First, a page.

Well, no it's not at all: Dumont was born in Bailleul, so was born in the north-east he so often features in his films: far from revealing a prejudice against the chtimis, this is a caricature of a caricature of the Nord. The slovenliness, the lack of culture, the ludicrous dinner service thrown rather than placed out, the racism, the (inbred, is it suggested?) idiocy, all these things and more are satirical exaggerations of how outsiders view the Nord.

P'tit Quinquin is a delightful satire on what outsiders are said to see of the Nord, which is noticable right from the beginning when the titles roll to Alexandre Desrousseaux's nineteenth-century song of P'tit Quinquin, the Marseillaise of the Nord: the whole film is an insane love story to the Nord.

Bruno Dumont's P'tit Quinquin : Episode 3 : L'Diable in Perchonne (2014)


Most of this episode is taken up by a celebration session with the cops leading and Eve in uniform. Then racism rears its ugly head when Mohamed Bhiri (Baptiste Anchez) is insulted, but then we come to that in the final episode.

10 March 2021

Bruno Dumont's P'tit Quinquin : Episode 2 : Au cœur du mal (2014)

A second cow is found on the beach by the incompetent cops Van der Weyden and Carpentier, the assistant opens the cow's body, Van der Weyden looks sick, and yes there's a second cut up human body in the animal. P'tit Quinquin looks on from the cliff above. It's later discovered that the cow, like the first one, belonged to Monsieur Lebleu, whose wife's cut up body was in the first cow in the bunker. Also, mad cows can eat humans. Furthermore, the second body is of Mme Lebleu's black lover.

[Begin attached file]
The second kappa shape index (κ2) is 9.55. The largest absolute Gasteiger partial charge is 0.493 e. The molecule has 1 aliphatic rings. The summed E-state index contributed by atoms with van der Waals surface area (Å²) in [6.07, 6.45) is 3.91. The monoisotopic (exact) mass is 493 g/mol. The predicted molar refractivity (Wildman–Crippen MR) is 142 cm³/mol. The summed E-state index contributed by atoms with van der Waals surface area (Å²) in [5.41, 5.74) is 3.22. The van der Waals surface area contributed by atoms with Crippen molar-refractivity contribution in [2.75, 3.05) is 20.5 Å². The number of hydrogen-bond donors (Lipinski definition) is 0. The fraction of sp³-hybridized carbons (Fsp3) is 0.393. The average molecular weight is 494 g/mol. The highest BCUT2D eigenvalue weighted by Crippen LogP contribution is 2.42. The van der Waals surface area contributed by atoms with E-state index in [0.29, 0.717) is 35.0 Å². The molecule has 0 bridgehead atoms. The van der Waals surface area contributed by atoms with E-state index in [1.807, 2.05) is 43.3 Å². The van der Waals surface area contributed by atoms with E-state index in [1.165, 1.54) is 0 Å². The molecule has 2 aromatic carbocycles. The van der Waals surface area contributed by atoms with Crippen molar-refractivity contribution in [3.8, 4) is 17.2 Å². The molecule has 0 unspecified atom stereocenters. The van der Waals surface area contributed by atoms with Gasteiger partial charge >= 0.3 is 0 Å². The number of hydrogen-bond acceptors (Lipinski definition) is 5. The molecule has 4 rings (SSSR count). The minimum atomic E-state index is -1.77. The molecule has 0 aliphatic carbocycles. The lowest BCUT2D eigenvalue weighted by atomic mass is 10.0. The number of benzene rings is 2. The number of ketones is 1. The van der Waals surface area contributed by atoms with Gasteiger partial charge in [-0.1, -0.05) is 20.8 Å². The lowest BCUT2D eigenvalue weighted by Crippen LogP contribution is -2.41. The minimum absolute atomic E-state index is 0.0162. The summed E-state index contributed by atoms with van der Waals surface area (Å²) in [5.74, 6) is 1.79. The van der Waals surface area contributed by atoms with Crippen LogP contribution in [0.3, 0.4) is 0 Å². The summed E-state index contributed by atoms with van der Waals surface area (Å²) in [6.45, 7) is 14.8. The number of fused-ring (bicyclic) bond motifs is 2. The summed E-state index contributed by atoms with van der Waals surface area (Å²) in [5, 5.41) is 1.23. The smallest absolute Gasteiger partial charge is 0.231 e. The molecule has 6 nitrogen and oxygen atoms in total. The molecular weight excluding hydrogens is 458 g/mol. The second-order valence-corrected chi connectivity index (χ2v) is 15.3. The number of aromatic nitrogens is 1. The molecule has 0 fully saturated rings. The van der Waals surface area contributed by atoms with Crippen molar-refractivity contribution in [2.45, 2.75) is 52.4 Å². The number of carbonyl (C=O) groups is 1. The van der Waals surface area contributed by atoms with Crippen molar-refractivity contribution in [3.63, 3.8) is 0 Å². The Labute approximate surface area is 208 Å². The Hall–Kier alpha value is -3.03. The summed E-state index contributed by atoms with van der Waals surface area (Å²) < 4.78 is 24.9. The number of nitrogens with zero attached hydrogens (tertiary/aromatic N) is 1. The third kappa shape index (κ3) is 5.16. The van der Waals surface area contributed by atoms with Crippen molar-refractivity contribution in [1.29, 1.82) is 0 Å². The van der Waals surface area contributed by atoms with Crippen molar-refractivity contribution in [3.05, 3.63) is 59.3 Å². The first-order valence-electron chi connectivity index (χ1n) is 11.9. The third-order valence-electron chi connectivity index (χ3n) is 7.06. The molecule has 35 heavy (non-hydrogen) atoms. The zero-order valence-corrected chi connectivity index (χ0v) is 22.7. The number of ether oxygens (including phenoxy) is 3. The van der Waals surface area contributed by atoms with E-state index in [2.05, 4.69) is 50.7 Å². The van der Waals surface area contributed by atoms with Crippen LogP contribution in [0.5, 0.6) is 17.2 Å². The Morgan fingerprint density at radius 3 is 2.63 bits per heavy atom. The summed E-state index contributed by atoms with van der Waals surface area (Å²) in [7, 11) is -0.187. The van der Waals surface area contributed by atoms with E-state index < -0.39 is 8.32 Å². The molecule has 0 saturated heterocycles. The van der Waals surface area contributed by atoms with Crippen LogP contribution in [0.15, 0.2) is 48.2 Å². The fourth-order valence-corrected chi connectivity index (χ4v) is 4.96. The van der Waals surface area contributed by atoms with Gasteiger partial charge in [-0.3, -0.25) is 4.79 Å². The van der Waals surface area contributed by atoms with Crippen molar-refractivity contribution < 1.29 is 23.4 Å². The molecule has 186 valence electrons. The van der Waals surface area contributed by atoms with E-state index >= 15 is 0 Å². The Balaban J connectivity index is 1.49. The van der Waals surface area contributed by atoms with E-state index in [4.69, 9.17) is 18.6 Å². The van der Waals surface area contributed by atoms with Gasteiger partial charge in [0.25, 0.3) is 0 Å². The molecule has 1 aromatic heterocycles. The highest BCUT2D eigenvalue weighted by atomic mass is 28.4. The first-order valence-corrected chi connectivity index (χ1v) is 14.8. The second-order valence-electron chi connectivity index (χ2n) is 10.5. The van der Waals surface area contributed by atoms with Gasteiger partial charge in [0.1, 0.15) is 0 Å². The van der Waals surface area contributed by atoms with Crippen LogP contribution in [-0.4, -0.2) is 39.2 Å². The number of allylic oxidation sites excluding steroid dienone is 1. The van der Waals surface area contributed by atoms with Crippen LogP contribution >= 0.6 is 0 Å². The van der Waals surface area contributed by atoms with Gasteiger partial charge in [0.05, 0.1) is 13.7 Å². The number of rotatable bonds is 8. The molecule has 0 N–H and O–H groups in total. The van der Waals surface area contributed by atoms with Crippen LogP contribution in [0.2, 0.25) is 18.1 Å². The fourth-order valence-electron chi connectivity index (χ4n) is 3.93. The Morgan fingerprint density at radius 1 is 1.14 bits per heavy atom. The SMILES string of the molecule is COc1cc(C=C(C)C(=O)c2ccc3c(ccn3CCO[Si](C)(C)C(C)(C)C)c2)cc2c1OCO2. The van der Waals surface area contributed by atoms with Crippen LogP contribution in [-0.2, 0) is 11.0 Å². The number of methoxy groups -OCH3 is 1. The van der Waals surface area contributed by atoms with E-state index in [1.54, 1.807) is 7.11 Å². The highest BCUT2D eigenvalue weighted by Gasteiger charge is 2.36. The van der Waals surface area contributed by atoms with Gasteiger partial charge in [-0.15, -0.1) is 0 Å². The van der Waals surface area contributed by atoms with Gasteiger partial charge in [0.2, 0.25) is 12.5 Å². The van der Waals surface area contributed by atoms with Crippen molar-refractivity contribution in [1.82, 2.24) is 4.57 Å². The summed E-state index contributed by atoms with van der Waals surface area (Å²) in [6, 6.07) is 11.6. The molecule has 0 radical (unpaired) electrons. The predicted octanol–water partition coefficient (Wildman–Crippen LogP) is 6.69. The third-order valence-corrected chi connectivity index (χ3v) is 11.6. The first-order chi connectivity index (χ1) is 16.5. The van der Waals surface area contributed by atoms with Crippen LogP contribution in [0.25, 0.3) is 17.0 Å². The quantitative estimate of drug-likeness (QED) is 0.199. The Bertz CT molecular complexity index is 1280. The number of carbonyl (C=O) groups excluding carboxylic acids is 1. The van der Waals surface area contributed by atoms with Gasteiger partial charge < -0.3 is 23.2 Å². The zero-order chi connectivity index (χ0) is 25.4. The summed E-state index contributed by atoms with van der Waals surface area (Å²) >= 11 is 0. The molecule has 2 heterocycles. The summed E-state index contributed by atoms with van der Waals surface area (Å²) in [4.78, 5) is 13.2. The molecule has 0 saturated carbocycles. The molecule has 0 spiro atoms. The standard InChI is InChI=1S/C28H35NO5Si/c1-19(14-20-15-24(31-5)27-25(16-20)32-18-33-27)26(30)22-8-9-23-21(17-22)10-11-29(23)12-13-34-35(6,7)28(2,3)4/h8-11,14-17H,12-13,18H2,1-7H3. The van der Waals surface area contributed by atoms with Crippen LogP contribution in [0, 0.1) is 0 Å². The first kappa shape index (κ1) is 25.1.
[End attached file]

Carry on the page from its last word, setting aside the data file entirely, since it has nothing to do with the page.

But P'tit Quinquin and friends (especially Ève) probably take up more footage than the murders, and there are scenes in which P'tit Quinquin fights with a couple of youths who have stolen his found World War II grenade, etc. There's also a scene of a concert in the village, where Aurélie (Lisa Hartmann) again delivers the song she sang at Mme Lebleu's funeral service, although this time with a band.

Bruno Dumont's P'tit Quinquin : Episode 1 : L'Bêt'humaine (2014)

Standing on the lip of a bunker near a Boulonnais beach, Carpentier (Philippe Jore), assistant to chief of police Van der Weyden (Bernard Pruvost) standing next to him, thinks of Zola's La Bête humaine: a helicopter has salvaged a cow whose remains contain human flesh: a human has been cut into pieces and stuffed in the animal. No laughing matter, although Bruno Dumont turns this first episode of the four-part TV mini-series into a black comedy. Van de Weyden remarks that they haven't found the head as they drive off and the audience sees the head on a patch of grass nearby, and shortly after Le Courier du Nord annonces that Mr Lebleu is grieving after his wife's head has been found.

Most of the action takes place in a village nearby, where's there's a band of mischievous of kids from the farms, bored in the school holidays, and led by ten-year-old P'tit Quinquin (Alane Delahaye) joined by his girlfriend Eve Terrier (Lucy Caron), with Kevin (Julien Bodard) and Jordan (Corentin Carpentier).

Mme Lebleu's funeral ceremony is hilarious. P'tit Quinquin plays it serious, but the two priests joke with each other kneeing down behind the altar, and Aurélie Terrier (Lisa Hartmann) screechily sings in English: 'Cause I Knew'. I can understand why people have enjoyed this so much.

9 March 2021

Walerian Borowczyk's La Bête | The Beast (1974)


Loosely based on Prosper Mérimée's short story 'Lokis', this is far more coherent than Borowczyk's Contes immoraux, and arguably far more interesting. The American Philip Broadhurst bequeathes his estate to his daughter Lucy if she marries Mathurin (Pierre de l'Esperance's son), and is married by Cardinal Joseph do Balo. Mother and daughter make their way to the house.